Pfizer COVID Pill to Be Made, Sold Cheaply in 95 Poor Countries

News Picture: Pfizer COVID Pill to Be Made, Sold Cheaply in 95 Poor Countries
TUESDAY, Nov. 16, 2021 (HealthDay News)

Pfizer Inc. announced Tuesday that it has reached an agreement for its promising COVID-19 antiviral pill to be made and sold cheaply in 95 developing nations.

The countries included in the licensing deal are mostly in Africa and Asia, and they account for more than half of the world's population, the company said in a statement. Pfizer is partnering on the agreement with Medicines Patent Pool (MPP), a United Nations-backed public health organization working to increase access to lifesaving drugs for low- and middle-income countries.

Under the terms of the deal, Pfizer will grant a royalty-free license for the pill to MPP and manufacturers can then take out a sublicense. They will receive Pfizer's formula for the drug, and be able to sell it for use in 95 developing countries after regulators authorize the drug in those places.

"Pfizer remains committed to bringing forth scientific breakthroughs to help end this pandemic for all people. We believe oral antiviral treatments can play a vital role in reducing the severity of COVID-19 infections, decreasing the strain on our health care systems and saving lives," Pfizer chairman and CEO Albert Bourla said in the statement. "We must work to ensure that all people – regardless of where they live or their circumstances – have access to these breakthroughs."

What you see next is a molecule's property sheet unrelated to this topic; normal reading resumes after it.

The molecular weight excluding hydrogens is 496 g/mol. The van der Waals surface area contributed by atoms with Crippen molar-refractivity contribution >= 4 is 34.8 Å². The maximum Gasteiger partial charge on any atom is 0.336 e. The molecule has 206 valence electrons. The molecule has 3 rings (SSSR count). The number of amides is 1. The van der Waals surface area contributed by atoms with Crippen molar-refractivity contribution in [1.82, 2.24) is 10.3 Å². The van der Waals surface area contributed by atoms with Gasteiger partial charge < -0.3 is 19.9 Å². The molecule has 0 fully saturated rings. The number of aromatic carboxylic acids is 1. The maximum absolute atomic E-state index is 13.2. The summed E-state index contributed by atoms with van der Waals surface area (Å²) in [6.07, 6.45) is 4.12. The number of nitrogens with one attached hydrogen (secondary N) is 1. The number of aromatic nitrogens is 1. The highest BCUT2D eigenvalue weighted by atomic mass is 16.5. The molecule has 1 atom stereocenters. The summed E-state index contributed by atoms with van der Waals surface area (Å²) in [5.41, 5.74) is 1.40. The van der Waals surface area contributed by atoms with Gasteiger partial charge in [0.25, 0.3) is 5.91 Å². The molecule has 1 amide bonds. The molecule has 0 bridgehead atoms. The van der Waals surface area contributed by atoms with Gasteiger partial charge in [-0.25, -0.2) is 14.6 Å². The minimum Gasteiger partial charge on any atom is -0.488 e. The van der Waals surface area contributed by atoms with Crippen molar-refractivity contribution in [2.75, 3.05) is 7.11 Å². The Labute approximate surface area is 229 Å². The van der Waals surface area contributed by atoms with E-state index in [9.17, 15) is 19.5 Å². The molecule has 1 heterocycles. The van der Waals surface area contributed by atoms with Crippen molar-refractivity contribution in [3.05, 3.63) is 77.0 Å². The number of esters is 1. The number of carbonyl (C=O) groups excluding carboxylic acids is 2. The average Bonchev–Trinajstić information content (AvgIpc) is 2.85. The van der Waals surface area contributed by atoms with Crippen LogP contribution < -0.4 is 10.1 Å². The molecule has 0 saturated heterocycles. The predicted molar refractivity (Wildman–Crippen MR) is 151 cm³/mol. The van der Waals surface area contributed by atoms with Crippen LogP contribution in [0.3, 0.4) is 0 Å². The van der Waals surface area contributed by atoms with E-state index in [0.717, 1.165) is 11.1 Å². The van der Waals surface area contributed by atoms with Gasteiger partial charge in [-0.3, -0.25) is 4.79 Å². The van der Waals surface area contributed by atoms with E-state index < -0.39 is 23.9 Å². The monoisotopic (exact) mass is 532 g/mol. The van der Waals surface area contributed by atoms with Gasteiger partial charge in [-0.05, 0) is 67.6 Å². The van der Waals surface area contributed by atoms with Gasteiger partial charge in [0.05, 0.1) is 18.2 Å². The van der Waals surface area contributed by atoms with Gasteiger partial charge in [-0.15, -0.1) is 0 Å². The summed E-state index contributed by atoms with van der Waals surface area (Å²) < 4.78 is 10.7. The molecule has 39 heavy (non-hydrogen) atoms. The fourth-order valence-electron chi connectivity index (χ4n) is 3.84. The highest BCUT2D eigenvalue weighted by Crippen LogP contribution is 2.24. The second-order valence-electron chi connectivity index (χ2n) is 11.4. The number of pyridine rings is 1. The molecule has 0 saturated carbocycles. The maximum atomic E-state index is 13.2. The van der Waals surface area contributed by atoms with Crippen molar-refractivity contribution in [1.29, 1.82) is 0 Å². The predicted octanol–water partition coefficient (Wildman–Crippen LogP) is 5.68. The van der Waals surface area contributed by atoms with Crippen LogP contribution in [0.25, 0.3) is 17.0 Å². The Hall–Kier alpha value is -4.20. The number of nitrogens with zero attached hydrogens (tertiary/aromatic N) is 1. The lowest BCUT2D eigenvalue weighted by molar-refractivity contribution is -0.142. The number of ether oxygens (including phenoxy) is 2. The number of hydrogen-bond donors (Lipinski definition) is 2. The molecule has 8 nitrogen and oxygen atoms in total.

Last month, Merck reached a similar deal for its COVID-19 antiviral pill to be made and sold inexpensively in 105 poorer countries.

"The fact that we now have two manufacturer-anywhere licenses for these two drugs is a big change, and it draws a big contrast with the restrictive licensing so far for vaccines," James Love, head of Knowledge Ecology International, a nonprofit that researches access to medical products, told The New York Times.

"This license is so important because, if authorized or approved, this oral drug is particularly well-suited for low- and middle-income countries and could play a critical role in saving lives, contributing to global efforts to fight the current pandemic," MPP executive director Charles Gore said in the Pfizer statement.

However, both the Pfizer and Merck agreements exclude a number of low- and middle-income nations that have been hit hard by the pandemic, including Brazil, China, Cuba, Iraq, Jamaica, Libya and Russia.

More information

Visit the U.S. Food and Drug Administration for more on COVID vaccines.

SOURCES: Pfizer, Inc., statement, Nov. 16, 2021; The New York Times

Robert Preidt and Robin Foster

MedicalNews
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